When our subject was eight years of age the whole family came to America and settled on a farm in Dane county, Wisconsin, where they lived for three years, and then moved to Mitchell county, Iowa, where they were among the early settlers. Here our subject remained for about nineteen years, receiving his quota of hard work, as most farmers do, and when he was twenty years old started out for himself.

      In March, 1879, Mr. Turner was married to Miss Lucy Pike, daughter of Edwin and Diana Pike, natives of England and farmers by occupation. Mr. and Mrs. Turner have been the parents of eleven children: William, Joe, Scott, Ester, Mark, Emily, Ruby, Pike, Fred, John and Harry.

     In the fall after his marriage our subject came west to Blaine county, Nebraska, and located nine miles northeast of Dunning. His first crop was destroyed by drouth (sic) and hail ruined things in 1891, and our subject had a hard time to support his family, but pluck and endurance won at last, although it was several years before better days dawned. In 1891 he located on the North Loup river, where he engaged in farming and stock raising for sixteen years. He has had many hard experiences. Once during a terrible windstorm his windmill was blown down, his wagons injured and the roof of his house was lifted, but was fortunately not blown off. Our subject has a splendid ranch of twelve hundred and eighty acres and operates altogether about four sections of land. He has been successful beyond all his early hopes and he is now enjoying the fruits of many long days of hard and painstaking labor. In politics Mr. Turner affiliates with the Democratic party. He helped establish his school district and has been school director for sixteen years.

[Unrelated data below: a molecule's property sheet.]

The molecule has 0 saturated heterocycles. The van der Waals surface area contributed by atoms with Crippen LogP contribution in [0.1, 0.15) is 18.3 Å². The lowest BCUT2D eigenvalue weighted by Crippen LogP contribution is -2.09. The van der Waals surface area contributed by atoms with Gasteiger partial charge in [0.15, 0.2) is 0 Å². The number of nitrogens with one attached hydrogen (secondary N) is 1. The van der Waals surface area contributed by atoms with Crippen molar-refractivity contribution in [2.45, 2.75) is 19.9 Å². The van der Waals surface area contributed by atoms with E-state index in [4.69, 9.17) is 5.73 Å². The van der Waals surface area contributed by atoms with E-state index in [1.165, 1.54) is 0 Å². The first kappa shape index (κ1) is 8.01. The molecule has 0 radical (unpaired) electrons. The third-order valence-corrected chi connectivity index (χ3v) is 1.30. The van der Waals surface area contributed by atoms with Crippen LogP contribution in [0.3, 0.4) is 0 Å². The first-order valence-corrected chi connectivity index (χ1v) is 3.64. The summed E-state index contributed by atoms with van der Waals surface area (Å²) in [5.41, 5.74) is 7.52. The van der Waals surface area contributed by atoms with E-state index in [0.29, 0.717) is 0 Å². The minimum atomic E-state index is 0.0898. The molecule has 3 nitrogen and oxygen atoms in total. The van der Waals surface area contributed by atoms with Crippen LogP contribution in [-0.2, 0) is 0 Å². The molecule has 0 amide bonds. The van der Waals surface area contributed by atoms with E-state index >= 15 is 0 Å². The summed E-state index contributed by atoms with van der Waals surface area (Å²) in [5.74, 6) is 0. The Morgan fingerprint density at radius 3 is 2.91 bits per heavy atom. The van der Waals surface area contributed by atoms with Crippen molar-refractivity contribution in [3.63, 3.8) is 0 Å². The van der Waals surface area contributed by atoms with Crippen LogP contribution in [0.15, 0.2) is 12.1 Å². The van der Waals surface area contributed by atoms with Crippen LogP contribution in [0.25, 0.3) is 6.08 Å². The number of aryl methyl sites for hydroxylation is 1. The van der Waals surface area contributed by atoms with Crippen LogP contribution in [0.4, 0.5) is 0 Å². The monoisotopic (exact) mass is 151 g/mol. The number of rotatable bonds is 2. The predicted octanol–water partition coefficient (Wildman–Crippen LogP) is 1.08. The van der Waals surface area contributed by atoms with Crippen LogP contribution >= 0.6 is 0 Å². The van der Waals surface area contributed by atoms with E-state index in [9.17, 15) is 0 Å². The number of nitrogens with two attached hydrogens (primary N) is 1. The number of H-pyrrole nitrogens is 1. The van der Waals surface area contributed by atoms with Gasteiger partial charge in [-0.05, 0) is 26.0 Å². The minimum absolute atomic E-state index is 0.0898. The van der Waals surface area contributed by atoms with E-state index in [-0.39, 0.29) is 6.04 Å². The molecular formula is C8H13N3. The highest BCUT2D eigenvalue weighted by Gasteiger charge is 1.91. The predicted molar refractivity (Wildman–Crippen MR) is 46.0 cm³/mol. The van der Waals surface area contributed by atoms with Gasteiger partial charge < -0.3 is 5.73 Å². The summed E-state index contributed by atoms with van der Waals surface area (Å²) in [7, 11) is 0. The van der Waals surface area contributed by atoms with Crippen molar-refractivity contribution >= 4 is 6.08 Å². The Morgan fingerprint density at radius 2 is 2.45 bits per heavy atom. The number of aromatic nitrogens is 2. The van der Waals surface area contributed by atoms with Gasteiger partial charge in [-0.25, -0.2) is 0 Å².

Perry S. Mailey, well and favorably known as a prosperous and successful young farmer of township 24, range 50, in Box Butte county, has met with decided success in his chosen career as an agriculturist, and is the proprietor of a pleasant home and a well improved farm. A portrait of Mr. Mailey appears on another page.

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      Mr. Mailey was born in Nevada, Missouri, on a farm, in 1874. His father was a native of New York state who came west and settled in Missouri, where he went through pioneer experiences, and the father and mother died in Trenton, Missouri, when our subject was an infant. Perry S.. was thus left without a home in a land where all were strangers, so was adopted and taken to raise by John H. Mailey, who is well known as an old settler in Nebraska, locating in the eastern part of the state in 1884 and living as a pioneer near Broken Bow. He improved quite a large tract of land in that vicinity and in 1887 came with his family to Box Butte county. Mr. J. H. Mailey and Perry drove to this region by team with wagon containing their household goods, etc., the trip taking two weeks, and while on the journey spent the nights camped out on the ground. After arriving here they settled on a farm about twelve miles west of where Alliance now stands, although at that time there was no thought of a town on that spot. Mr. Mailey began to improve his place, putting up a rough building as a dwelling, and